- The John Deere copyright clause is a stark warning to scrutinize IoT EULAs.
- Inaction could kill recurring revenue business models for thousands of manufacturers.
Companies looking to take advantage of the Internet of Things (IoT) need to scrutinize their end-user license agreements (EULAs). This follows an attempt by tractor manufacturer John Deere to use the Digital Millennium Copyright Act (DMCA), US legislation designed to prevent theft of intellectual property such as videos and music, to force customers to use licensed channels to repair their machines.
Last October, the tractor maker required buyers to sign a EULA that gives it sole ownership of all information related to the operation of the tractor. This includes software, data files, documentation, engine calibration tables and M2M data from any John Deere licensed product. Data includes engine control parameters such as fuel metering, fuel injection rates, fuel injection timing, fuel pressure, the engine speed versus torque relationship, intake boost pressure, fuel-to-air ratios and engine timing.
This forces farmers to use licensed workshops and mechanics to fix things when they go wrong. Even if a farmer buys and fits new parts himself, he still needs a software key from a licensed person to enable them. This can cost farmers hundreds of dollars and lost time, and even lost production. As a result, some farmers are reportedly going on the ‘dark web’ to buy decrypted John Deere software from Ukrainian hackers.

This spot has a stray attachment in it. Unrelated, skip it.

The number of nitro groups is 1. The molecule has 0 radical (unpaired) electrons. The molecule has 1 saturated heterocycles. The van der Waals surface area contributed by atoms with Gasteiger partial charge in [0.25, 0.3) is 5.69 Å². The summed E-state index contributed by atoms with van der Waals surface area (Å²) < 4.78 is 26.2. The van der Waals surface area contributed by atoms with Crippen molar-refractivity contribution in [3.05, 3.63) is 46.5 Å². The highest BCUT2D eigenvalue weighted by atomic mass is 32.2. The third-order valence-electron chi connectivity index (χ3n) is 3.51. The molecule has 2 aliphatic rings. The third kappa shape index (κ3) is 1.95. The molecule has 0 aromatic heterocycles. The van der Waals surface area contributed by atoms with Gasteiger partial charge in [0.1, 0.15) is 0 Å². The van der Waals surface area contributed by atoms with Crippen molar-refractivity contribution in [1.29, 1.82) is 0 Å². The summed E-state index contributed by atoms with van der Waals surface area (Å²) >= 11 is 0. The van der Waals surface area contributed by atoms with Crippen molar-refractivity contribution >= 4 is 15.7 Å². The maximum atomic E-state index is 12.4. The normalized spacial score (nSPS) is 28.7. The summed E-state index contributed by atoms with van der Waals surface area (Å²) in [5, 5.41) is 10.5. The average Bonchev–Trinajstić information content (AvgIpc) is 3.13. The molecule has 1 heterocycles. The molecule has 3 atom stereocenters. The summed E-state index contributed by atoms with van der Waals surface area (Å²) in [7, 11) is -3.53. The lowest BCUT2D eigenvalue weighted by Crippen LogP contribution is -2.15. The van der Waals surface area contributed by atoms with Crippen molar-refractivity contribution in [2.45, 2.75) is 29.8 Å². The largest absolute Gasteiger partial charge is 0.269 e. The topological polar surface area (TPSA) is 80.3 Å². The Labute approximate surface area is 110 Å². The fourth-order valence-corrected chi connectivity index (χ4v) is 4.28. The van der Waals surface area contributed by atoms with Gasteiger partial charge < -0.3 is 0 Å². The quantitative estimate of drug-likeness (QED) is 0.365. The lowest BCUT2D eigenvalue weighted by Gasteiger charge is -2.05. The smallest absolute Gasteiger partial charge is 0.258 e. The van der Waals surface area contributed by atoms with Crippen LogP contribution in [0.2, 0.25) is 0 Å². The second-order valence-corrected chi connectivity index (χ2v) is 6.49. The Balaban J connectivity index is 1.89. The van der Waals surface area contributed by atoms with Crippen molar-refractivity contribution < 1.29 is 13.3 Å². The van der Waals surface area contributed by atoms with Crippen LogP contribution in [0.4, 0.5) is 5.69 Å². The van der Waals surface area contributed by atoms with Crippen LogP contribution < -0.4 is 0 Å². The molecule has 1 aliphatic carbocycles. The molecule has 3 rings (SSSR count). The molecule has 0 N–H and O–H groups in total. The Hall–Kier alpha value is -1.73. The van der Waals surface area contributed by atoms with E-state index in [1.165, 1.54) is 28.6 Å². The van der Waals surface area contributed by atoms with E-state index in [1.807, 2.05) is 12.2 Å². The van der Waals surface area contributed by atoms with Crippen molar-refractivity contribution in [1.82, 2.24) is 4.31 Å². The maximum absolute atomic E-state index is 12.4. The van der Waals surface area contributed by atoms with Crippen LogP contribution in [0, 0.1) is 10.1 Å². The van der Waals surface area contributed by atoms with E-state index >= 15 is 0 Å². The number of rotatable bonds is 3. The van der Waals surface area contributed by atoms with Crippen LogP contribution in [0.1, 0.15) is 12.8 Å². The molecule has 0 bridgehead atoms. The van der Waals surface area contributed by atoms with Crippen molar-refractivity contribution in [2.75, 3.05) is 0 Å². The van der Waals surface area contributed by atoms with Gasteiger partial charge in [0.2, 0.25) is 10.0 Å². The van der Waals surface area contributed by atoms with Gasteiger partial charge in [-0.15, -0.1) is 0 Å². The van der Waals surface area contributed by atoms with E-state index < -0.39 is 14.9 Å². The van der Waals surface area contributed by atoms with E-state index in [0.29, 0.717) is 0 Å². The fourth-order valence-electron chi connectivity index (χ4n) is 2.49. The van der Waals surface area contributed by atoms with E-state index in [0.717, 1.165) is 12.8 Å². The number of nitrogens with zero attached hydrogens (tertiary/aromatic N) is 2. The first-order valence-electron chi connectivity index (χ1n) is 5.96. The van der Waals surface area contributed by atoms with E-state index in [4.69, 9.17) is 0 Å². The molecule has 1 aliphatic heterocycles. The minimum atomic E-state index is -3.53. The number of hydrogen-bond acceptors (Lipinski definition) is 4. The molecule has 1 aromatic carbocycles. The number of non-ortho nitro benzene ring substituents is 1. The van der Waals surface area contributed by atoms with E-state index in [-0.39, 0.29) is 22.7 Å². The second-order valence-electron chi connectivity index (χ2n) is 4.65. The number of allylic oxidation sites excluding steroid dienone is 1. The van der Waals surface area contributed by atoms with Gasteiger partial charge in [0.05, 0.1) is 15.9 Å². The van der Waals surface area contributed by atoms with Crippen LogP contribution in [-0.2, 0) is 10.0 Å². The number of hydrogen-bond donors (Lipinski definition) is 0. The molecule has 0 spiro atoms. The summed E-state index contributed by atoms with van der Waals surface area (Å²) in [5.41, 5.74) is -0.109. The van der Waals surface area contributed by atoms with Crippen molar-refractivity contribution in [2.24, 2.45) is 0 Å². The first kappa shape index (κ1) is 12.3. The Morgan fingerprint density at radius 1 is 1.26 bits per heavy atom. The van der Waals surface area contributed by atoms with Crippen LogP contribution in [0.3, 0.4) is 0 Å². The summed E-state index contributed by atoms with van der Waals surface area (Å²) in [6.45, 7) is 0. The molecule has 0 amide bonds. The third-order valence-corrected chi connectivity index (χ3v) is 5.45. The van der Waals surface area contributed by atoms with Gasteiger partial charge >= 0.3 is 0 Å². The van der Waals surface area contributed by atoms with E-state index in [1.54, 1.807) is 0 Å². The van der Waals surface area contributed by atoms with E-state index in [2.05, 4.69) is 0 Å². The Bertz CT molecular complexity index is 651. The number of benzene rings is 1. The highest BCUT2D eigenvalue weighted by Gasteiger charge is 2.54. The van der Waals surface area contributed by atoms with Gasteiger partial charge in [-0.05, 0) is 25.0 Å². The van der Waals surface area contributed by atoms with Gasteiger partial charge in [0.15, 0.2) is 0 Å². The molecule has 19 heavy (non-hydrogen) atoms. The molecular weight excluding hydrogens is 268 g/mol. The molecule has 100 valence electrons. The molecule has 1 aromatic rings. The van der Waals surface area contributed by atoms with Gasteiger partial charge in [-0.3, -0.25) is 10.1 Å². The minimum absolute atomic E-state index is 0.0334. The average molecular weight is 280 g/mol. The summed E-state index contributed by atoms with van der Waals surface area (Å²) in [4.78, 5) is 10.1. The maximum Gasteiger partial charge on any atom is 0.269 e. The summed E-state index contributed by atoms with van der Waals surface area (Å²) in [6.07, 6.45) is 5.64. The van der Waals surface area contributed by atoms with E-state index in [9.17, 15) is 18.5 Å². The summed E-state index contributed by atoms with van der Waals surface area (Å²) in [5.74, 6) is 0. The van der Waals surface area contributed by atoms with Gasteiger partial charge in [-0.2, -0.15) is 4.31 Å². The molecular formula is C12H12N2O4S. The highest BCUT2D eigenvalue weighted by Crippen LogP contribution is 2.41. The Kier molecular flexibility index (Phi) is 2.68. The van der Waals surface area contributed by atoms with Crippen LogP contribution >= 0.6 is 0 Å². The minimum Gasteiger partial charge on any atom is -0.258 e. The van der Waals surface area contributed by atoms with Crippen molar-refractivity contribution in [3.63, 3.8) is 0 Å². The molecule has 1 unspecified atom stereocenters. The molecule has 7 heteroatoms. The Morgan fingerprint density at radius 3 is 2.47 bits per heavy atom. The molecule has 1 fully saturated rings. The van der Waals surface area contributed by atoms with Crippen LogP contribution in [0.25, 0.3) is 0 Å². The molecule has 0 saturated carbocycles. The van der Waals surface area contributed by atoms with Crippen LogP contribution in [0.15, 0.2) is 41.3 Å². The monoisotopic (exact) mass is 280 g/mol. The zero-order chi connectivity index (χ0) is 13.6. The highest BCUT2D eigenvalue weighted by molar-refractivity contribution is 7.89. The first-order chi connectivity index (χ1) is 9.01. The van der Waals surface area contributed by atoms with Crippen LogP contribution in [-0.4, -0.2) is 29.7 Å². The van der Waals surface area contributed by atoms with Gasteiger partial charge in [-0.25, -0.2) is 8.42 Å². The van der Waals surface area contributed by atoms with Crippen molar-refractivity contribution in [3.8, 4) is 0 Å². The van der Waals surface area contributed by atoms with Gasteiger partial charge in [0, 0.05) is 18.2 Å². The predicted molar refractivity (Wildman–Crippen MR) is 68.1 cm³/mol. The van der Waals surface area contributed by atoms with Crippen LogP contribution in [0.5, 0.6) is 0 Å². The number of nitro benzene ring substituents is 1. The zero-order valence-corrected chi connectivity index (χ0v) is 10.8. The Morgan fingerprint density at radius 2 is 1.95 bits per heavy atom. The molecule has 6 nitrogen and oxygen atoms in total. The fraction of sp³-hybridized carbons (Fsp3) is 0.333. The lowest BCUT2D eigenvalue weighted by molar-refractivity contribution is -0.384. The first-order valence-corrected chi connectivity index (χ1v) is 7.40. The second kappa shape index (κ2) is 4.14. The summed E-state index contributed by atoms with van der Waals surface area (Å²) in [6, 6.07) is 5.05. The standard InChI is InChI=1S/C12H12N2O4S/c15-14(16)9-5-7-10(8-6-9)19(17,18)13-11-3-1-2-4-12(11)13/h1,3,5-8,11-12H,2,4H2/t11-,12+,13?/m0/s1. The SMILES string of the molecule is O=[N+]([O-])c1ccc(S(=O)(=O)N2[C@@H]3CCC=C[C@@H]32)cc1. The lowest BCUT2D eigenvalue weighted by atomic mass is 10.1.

The John Deere EULA appears to be transposed from EULAs commonly found in consumer goods. For example, it says the software is supplied ‘as is’ and absolves John Deere from any responsibility as to its ‘fitness for purpose.’ It stops customers from suing for damages if things go wrong with the software. Under DMCA, users are precluded from using workarounds. The warranty period is 12 months at best. Criminal penalties include up to five years in jail and a $500,000 fine – for a first offence.
So, what is a farmer to do if a hacker bricks his tractor, or indeed any IoT-controlled device? This raises several important issues for everyone selling or buying such devices: who owns the data generated by the system, who should be able to access and use it, and under what circumstances?
The John Deere EULA terms are patently unsuitable for capital goods with a potential working life of decades. They are even less suitable for equipment used in critical infrastructure, whether at national or corporate levels. In response, several US states are considering ‘Right to Repair’ laws to force manufacturers to give owners and independent contractors access to vehicle repair information.
Many capital goods manufacturers are intensifying the role of software in operating their products and simultaneously looking to rebase their business models on recurring revenue rather than CapEx. This can have significant benefits for both manufacturers and customers in terms of cash flow and matching capacity to demand. But, EULAs like John Deere’s can seem like ransom notes from kidnappers when things go wrong.
There is clearly a balance to be struck. But, it will be up to customers to insist on retaining their rights over the goods on which their operations depend and the data they produce. Unless they opt to buy litres of compressed air rather than compressors, or welds rather than welding robots, customers need to face the unthinkable fact that the EULA could literally give the keys to the business to third parties… and act accordingly.